The Blue Jays have about two dozen questions to answer this off-season. One of the most disappointing clubs in baseball entered the season with such high hopes, only to see it all crash around them. Their season was effectively finished by Memorial Day (Victoria Day in Canada), no matter how much hope their 11 game win streak gave Jays fans.
There is still plenty of talent around the diamond, as the Jays have good to great players in Colby Rasmus, Jose Reyes, Edwin Encarnacion, and Jose Bautista set to return next season. The pitching couldn’t possibly be worse than it’s been this year, so they have that going for them (which is good.) As David Ortiz told the Toronto Star this week “I wouldn’t be surprised if next year they come back and just whoop everybody’s ass, to be honest with you.”
One question must answer starts with their designated hitter and part-time first baseman, Adam Lind. What is to become of the 2009 AL Silver Slugger? The Jays have to ask some tough questions before they ultimately make a decision on his 2014 contract option.
The contract extension Adam Lind signed in April 2010 gave the Jays a ton of flexibility, as it included options for his 2014, 2015, and 2016 seasons. The option for his 2014 season is a reasonable one, just $7MM with a $2MM buyout. The buyout is key as it all but ensures the team picks up the option. Finding a player of Adam Lind’s equal would cost more than the $5 million difference between his buyout and salary.
Wait, is that actually true – finding a better player than Lind would cost that much? Just how good is Adam Lind? Or, more to the point, how bad is Adam Lind?
The answer might surprise you as it is pretty much “neither.” Adam Lind is not particularly good but isn’t exactly bad either. Thanks for reading, have a great weekend!
Everything about Adam Lind is average. His career wRC+ is 105 (100 is league average), though that includes his breakout season when he posted a 140 wRC+. This season, Lind is swinging it well again, putting up a 120 wRC+ and .351 wOBA. That wOBA ranks him fifth (if you don’t consider Joe Mauer a DH, which you should not) among DHs with 300 PAs this year.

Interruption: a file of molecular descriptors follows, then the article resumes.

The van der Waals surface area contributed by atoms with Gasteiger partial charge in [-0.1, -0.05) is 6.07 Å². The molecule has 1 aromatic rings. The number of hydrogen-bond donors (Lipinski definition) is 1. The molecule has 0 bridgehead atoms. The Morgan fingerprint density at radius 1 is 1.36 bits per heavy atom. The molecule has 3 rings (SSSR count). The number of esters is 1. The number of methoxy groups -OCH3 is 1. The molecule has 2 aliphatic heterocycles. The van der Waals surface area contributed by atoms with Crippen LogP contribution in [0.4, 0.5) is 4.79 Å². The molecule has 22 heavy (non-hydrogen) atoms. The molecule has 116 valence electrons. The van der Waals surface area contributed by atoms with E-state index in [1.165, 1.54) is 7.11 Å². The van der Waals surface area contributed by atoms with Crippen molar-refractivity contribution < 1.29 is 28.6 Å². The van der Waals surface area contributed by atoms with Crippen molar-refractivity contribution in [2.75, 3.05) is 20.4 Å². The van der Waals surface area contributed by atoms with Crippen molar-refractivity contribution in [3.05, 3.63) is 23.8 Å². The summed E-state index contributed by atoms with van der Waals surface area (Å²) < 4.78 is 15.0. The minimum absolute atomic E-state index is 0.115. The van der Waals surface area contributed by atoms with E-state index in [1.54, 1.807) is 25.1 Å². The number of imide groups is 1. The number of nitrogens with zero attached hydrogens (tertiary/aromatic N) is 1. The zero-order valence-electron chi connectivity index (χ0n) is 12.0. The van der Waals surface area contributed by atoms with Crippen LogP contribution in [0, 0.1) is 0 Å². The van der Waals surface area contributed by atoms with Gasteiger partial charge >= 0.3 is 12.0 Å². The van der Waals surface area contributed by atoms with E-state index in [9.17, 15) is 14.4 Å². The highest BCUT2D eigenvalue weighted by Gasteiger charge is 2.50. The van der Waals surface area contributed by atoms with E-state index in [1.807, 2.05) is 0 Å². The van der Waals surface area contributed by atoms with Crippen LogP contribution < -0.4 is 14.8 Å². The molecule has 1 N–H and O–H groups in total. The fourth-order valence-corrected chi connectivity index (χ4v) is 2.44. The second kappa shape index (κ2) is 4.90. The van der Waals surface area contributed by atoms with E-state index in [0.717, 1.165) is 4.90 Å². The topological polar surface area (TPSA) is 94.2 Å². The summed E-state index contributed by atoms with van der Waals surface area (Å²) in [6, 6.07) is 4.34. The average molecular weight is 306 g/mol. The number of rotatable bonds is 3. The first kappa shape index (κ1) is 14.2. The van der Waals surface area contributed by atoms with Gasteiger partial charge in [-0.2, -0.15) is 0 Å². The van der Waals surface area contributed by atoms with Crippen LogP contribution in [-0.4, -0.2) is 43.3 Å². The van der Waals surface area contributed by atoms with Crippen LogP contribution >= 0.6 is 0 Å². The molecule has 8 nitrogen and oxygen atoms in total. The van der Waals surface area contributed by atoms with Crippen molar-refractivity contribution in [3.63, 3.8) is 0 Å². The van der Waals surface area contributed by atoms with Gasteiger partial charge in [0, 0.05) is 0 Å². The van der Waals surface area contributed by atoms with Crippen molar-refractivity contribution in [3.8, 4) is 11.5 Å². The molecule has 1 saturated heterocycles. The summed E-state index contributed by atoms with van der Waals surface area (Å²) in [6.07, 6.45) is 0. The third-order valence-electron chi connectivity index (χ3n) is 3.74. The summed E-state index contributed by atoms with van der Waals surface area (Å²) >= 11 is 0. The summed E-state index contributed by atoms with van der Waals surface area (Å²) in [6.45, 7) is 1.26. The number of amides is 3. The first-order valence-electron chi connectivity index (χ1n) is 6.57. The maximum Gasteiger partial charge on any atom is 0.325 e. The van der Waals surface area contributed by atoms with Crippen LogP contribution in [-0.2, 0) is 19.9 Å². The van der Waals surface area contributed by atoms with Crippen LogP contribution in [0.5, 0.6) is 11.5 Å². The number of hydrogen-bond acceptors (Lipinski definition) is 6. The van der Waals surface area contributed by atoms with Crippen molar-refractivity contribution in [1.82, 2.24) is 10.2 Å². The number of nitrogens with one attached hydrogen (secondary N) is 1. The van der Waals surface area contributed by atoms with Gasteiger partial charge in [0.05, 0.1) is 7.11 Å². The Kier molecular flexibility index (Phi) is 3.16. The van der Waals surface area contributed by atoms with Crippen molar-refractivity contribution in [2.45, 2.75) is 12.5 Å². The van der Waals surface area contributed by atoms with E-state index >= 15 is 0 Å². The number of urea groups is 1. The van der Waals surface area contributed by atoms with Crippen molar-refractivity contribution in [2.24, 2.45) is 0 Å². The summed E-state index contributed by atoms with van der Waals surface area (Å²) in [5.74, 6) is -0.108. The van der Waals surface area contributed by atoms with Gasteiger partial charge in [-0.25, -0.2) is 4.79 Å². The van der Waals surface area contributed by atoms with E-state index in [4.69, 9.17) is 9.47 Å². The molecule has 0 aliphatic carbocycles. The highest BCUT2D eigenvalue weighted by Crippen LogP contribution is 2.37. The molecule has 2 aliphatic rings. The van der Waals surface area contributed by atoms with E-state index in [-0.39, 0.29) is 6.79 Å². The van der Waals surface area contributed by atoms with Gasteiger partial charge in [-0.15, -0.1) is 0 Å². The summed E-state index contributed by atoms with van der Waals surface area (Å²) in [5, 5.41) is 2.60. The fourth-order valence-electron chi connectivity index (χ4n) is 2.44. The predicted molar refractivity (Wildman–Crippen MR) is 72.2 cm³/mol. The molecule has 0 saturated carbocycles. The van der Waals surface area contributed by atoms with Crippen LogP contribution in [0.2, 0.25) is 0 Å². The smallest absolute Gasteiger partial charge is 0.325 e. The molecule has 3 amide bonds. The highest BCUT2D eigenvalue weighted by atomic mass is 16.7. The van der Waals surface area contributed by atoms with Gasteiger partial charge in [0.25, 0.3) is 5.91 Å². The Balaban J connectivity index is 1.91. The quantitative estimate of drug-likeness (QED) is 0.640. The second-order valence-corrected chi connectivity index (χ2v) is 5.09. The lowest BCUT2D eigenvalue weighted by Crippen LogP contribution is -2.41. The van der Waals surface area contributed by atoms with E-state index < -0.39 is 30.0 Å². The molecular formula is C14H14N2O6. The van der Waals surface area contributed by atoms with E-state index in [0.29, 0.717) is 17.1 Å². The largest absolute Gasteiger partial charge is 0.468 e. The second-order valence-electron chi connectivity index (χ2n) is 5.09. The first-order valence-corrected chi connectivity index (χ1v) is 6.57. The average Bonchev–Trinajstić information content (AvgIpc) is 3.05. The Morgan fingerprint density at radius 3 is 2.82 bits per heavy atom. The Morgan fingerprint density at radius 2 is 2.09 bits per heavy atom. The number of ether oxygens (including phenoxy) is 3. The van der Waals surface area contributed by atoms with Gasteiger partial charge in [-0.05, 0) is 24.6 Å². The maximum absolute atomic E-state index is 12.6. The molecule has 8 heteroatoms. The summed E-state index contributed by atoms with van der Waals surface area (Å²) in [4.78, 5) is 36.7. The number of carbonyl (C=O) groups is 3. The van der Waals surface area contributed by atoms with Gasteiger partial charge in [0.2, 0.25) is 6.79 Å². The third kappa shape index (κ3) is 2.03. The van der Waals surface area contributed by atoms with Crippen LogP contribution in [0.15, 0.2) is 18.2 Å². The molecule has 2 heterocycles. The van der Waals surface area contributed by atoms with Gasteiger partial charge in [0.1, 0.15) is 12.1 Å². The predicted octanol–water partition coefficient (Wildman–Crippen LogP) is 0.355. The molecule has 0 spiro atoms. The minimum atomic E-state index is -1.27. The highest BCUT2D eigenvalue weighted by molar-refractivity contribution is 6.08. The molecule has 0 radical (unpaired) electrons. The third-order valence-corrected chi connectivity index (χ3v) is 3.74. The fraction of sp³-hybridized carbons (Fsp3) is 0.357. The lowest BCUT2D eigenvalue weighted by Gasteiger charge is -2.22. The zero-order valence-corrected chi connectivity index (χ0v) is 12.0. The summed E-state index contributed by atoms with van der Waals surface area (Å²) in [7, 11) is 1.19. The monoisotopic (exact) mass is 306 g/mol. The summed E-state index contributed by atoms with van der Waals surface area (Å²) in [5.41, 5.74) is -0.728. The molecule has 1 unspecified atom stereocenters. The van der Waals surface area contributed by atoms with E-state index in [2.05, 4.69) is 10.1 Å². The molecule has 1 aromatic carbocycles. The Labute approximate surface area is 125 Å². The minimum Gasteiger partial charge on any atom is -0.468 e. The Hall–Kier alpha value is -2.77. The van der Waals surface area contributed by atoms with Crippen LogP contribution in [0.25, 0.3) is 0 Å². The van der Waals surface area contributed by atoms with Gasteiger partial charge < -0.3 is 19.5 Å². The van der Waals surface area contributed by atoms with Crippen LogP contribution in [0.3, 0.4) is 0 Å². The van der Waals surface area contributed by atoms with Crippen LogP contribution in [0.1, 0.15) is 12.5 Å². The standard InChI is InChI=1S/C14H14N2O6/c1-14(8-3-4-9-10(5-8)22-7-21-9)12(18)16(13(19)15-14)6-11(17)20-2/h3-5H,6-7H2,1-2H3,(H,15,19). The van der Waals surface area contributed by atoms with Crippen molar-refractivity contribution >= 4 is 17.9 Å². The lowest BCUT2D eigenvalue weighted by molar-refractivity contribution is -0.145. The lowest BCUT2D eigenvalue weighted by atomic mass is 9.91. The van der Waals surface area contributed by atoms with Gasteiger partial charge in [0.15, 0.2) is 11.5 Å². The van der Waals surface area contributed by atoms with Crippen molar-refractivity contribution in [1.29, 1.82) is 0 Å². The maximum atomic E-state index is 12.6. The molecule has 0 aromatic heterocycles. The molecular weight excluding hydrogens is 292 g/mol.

But there is more than this year to consider. The 2012 version of Adam Lind didn’t look so miserable, putting up a .316 wOBA – same as his 2011 campaign. Most of Lind’s 2012 numbers came in a six week spurt in which he posted a .850 OPS before going down with a back injury.
There is also less than this year to consider. Adam Lind was a monster over the first half of the 2013 season but has faltered of late, hitting just .185/.279/.323 since July 1st. So which is the real Adam Lind? Hint: this streaky hitter is the real Adam Lind.
A little device I like to use from time-to-time (ex. Jose Bautista, Ryan Braun, and the Pedro Alvarez trilogy 1/2/3) is creating a “rolling 10 day” wOBA for a player using their game logs and Fangraphs Guts for wOBA components. I find it a good way to visualize the peaks and valleys over a given player’s season(s). You don’t have to love/know about/care about wOBA to understand it is a way to measure production. Graphing out this way demonstrates when a player is production compared to when he is not.
What do Adam Lind’s short outpourings of competence over the last two years look like using this method? Just as advertised: peaks and valleys.
The red lines represent league-average wOBA for 2012/2013, though it is worth noting league average for a DH is actually .334 and a first baseman is .333. In both cases, Lind has his moments of above-averagedom but also his weeks mired in the pits of despair. All players will experience slumps and periods when everything clicks. The difference between a good player and an average player is the relative size of each.
Earlier this year, Lind provide some nebulous explanations for his run of good play, from health to a new “90%” swing. But since that interview ran on Fangraphs (mid June) Lind has returned to the same old hitter he always was – his swinging strike rate for the season is back to his career norms. He’s swinging at fewer pitches than last season but missing more. During his recent slump, Lind is swinging and missing a ton and chasing more pitches out of the strike zone.
So which Lind is which? I think the full body of Adam Lind’s work speaks for itself – he is about a league average hitter with some pop. He’s not the worst DH but he’s probably replaceable. But by who and for how much, we must ask?
The slight difference between the buyout price for Lind and the actual salary for the Jays first baseman makes the 2014 decision an easy one. It also makes reducing him to a platoon player (which his .553 OPS all but assures he is) a viable option for the Jays, should they seek out a third 1B/DH type to work with Lind and Encarnacion. Unfortunately, using three players to fill the two spots on your roster with the lowest barrier for entry isn’t a good use of assets.
The decisions get easier for 2015 and 2016 as his base salary grows while the buyout amounts shrink. The book on Adam Lind isn’t going to change – he can get red hot and look the part of a world-beater then cool down and create a black hole in the lineup for weeks at a time. The end results are fine, but are they good enough for a team desperate to get something out of their biggest payroll commitment in two decades?
Information from Fangraphs, Baseball Reference, and ESPN Stats & Info